February 2022 Biodiversity Spotlight


Galax - Pirates, fires, and 100 years of confusion 

Contributed by: Shelly Gaynor

Map depicting sampling locations throughout the southern Appalachians following the Blue Ridge Parkway and through the costal plain.
Figure 1: With the help of Rhett Rautsaw, I was able to collect from 22 populations of Galax urceolata. 

Last summer, I spent two weeks collecting Galax urceolata (Poir.) Brummitt (Diapensiaceae) throughout its range (Figure 1). Before heading off on this trip, I wanted to know more about how Galax got its name. Another species in the same family, Shortia galacifolia Torr. & A. Gray (Diapensiaceae), was actually discovered in a herbarium after being filed under unknown for years. The story of Galax urceolata also includes a lot of unknowns, but with the addition of pirates, stolen horses, and much confusion.

Galax urceolata in flowerAround 1730, Galax was collected by John Clayton, due to his friendship with Mark Catesby, an English naturalist who had just arrived in Virginia. Based on Catesby's recommendation, Clayton sent his specimens to Jan Frederik Gronovius, a Dutch botanist (Brummit, 1972). In 1739, Gronovius published the “Flora of Virginia” where "Anonymos or Belvedere" is the plant long known as Galax aphylla. Clayton provided Gronovius with four samples, all of which were destroyed in a series of unfortunate events. 

Tracing the history of these four specimens is complex. The Gronovius Herbarium housed all four at one time, but this herbarium was sold to Lord Bute in 1778. When Lord Bute died in 1794, the herbarium was given to Sir Joseph Banks. Banks then sold the specimens to the British Museum herbarium. However, there are currently no specimens of Galax at the British Museum’s herbarium, and any specimen would have likely been destroyed in a WWII fire with the rest of the Ericales collection. Banks did send a specimen to Antoine Laurent de Jussieu, and surprisingly, a small fragment still exists in the Paris herbarium, which at some point acquired the Jussieu Herbarium. This specimen is only an inflorescence.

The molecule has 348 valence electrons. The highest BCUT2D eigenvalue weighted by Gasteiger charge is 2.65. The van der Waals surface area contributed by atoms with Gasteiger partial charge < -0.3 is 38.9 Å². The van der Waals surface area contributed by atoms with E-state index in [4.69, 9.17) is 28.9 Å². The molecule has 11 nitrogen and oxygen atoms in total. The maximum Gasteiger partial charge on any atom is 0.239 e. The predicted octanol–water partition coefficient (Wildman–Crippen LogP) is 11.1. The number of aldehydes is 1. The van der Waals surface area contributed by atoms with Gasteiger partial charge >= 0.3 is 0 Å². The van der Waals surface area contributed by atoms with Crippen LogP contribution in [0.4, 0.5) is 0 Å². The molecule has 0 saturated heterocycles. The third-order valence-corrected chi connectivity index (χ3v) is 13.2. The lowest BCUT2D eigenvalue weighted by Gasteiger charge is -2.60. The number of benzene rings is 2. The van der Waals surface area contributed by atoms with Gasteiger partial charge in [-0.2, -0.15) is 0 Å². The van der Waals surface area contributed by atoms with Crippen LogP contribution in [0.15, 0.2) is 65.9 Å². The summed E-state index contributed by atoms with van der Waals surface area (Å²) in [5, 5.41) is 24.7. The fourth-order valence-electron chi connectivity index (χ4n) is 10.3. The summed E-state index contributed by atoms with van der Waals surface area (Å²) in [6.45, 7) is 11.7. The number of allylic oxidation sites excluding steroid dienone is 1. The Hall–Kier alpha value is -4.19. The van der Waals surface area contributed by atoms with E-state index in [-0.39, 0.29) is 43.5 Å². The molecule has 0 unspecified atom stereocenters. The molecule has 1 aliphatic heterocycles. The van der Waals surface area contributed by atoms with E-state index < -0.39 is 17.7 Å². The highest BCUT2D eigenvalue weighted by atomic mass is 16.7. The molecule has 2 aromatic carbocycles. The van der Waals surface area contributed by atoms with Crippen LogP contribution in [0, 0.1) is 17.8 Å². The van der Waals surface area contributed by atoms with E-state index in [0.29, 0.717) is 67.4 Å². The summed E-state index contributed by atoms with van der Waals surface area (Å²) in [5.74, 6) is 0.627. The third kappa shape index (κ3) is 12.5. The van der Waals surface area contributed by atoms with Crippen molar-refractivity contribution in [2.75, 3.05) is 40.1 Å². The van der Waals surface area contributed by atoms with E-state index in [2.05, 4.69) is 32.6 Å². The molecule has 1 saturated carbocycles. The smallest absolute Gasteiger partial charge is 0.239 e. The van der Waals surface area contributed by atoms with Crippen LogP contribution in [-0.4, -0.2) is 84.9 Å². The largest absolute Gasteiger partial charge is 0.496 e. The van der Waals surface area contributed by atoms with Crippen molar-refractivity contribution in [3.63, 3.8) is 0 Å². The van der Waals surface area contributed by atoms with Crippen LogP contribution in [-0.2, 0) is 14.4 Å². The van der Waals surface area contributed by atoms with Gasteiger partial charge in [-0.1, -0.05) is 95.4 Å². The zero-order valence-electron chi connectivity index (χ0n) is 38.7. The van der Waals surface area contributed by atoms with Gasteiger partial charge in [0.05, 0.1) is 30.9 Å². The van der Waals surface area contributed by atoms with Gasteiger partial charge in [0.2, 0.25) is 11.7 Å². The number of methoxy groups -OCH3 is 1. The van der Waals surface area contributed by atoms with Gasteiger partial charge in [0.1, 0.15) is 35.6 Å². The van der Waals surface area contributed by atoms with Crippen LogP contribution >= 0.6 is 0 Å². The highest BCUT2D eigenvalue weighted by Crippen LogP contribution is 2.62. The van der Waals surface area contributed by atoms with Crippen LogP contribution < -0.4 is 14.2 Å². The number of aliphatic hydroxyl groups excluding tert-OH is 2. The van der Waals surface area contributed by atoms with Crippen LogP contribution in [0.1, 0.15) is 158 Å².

Galax urceolata in flowerMany years later, John Mitchell assumed he collected Galax aphylla and took a ship to take the specimen to Carolus Linnaeus in Sweden; however, his boat was attacked by pirates who stole all of the specimens on board. Prior to the voyage, Mitchell sent descriptions of all the specimens to others in Europe. When he eventually arrived in Sweden, he was able to retain one of his descriptions for Linnaeus. Despite Linnaeus never seeing this specimen of “Galax”, he agreed with Mitchell’s description; however, the specimen was actually Nymophila (Hydrophyllaceae), thus invalidating the name Galax aphylla with regard to the International Code of Nomenclature for algae, fungi, and plants.

Between March 1803 and September 1804, Galax was rediscovered and renamed five times. Anytime the new name referred to Mitchell's description, it was invalidated. The name that is considered valid, because it predates all other names and follows the rules of nomenclature, was Pyrola urceolata Poir., named by Jean Louis Marie Poiret. Despite the validity of this name, Pyrola never caught on for this plant (Brummit, 1972). Around this time, Galax was cultivated in Europe, so many descriptions came from the cultivated line (presumably sent by John Clayton or John Fraser), and the plant referred to as "Galax'' was gaining popularity. In 1972, Brummitt argued that the genus name should remain Galax, but the specific epithet should be urceolata - therefore, he renamed it Galax urceolata (Poir.) Brummitt (Brummit, 1972). 

The current type specimen was collected by André Michaux, whose horses were stolen on the journey to collect Galax with John Clayton. Because the prior specimens were destroyed, and the name invalidated, this specimen is considered the type.

It wasn’t until Nieuwland (1913) and Macbride (1919) disseminated that Linnaean Galax was Viticella Mitch. that the many “Galax” specimens were finally sorted through. However, many herbaria still label this specimen with its original invalid name, Galax aphylla.

Check out additional information about Galax urceolata here: https://en.wikipedia.org/wiki/Galax 

Name Identifer Date Notes
Erythrorhiza rotundifolia André Michaux 03/1803

Noted as a synonym of Galax aphylla Linn. - invalidated

Pyrola urceolata Jean Louis Marie Poiret 01/1804

Based on a plant in cultivation in France, in the garden of M. Lemonier.

Blandfordia cordata Henry C. Andrews 02/1804

Based on a plant in cultivation from Fraser’s seeds.

Blandfordia was used for a genus in Liliaceae in 12/1804, and the genus name is still conserved. - invalidated

Galax aphylla John Sims 06/1804

Stated synonymy with Erythrorhiza rotundifolia of Michaux, Blandfordia cordata of Andrews, Belvedere of Clayton & Gronovius, Viticella of Mitchell, and Pyrola from Poiret. - invalidated

Solenandria cordifolia E. P. Ventenat 09/1804

Pointed out that Belvedere of Clayton & Gronovius and Viticella of Mitchell were not the same plant!

Table 1: Names assigned between March 1803 and September 1804. 

Brummit, R. K. 1972. Nomenclatural and Historical considerations concerning the genus Galax. Taxon 21(2/3): 303-317.
MacBride E. D. 1936. Reclassification or new Spermatophytes, chiefly North American. Contrib. Gray Herb. Harvard Univ. 59: 28-39.
Nieuwland, J. A.  1913. Notes on priority of plant names. American Midland Naturalist 3(5/6): 150-158.